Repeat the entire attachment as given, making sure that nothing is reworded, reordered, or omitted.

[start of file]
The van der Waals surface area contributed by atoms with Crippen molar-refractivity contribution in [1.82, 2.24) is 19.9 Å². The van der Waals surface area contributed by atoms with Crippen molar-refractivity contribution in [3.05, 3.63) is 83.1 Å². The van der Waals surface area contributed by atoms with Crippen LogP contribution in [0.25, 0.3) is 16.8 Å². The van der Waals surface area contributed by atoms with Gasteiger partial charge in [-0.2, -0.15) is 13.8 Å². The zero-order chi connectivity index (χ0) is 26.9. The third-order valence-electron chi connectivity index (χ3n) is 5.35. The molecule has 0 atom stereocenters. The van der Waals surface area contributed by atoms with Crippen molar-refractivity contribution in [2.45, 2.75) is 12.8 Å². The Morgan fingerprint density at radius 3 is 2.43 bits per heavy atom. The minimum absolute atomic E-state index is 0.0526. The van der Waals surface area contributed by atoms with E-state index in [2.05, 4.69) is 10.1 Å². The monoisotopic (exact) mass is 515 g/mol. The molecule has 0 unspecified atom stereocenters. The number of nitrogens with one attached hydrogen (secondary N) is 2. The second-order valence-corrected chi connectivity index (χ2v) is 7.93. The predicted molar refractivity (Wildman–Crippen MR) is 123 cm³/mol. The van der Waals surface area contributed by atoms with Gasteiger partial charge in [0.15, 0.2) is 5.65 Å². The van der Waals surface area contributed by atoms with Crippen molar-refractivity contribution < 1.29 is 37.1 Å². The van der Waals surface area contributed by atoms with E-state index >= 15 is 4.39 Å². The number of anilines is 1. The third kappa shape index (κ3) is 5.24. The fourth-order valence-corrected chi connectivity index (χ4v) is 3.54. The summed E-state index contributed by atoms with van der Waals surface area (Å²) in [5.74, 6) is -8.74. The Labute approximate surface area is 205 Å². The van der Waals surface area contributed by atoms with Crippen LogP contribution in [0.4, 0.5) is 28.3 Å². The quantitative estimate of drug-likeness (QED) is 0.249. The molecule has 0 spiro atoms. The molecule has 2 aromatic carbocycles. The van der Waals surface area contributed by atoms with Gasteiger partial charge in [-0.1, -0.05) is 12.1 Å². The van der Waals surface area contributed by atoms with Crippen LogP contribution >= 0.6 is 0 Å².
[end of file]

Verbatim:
The van der Waals surface area contributed by atoms with Crippen molar-refractivity contribution in [1.82, 2.24) is 19.9 Å². The van der Waals surface area contributed by atoms with Crippen molar-refractivity contribution in [3.05, 3.63) is 83.1 Å². The van der Waals surface area contributed by atoms with Crippen LogP contribution in [0.25, 0.3) is 16.8 Å². The van der Waals surface area contributed by atoms with Gasteiger partial charge in [-0.2, -0.15) is 13.8 Å². The zero-order chi connectivity index (χ0) is 26.9. The third-order valence-electron chi connectivity index (χ3n) is 5.35. The molecule has 0 atom stereocenters. The van der Waals surface area contributed by atoms with Crippen molar-refractivity contribution in [2.45, 2.75) is 12.8 Å². The Morgan fingerprint density at radius 3 is 2.43 bits per heavy atom. The minimum absolute atomic E-state index is 0.0526. The van der Waals surface area contributed by atoms with E-state index in [2.05, 4.69) is 10.1 Å². The monoisotopic (exact) mass is 515 g/mol. The molecule has 0 unspecified atom stereocenters. The number of nitrogens with one attached hydrogen (secondary N) is 2. The second-order valence-corrected chi connectivity index (χ2v) is 7.93. The predicted molar refractivity (Wildman–Crippen MR) is 123 cm³/mol. The van der Waals surface area contributed by atoms with Gasteiger partial charge in [0.15, 0.2) is 5.65 Å². The van der Waals surface area contributed by atoms with Crippen molar-refractivity contribution < 1.29 is 37.1 Å². The van der Waals surface area contributed by atoms with E-state index >= 15 is 4.39 Å². The number of anilines is 1. The third kappa shape index (κ3) is 5.24. The fourth-order valence-corrected chi connectivity index (χ4v) is 3.54. The summed E-state index contributed by atoms with van der Waals surface area (Å²) in [5.74, 6) is -8.74. The Labute approximate surface area is 205 Å². The van der Waals surface area contributed by atoms with Crippen LogP contribution in [0.4, 0.5) is 28.3 Å². The quantitative estimate of drug-likeness (QED) is 0.249. The molecule has 0 spiro atoms. The molecule has 2 aromatic carbocycles. The van der Waals surface area contributed by atoms with Gasteiger partial charge in [-0.1, -0.05) is 12.1 Å². The van der Waals surface area contributed by atoms with Crippen LogP contribution >= 0.6 is 0 Å².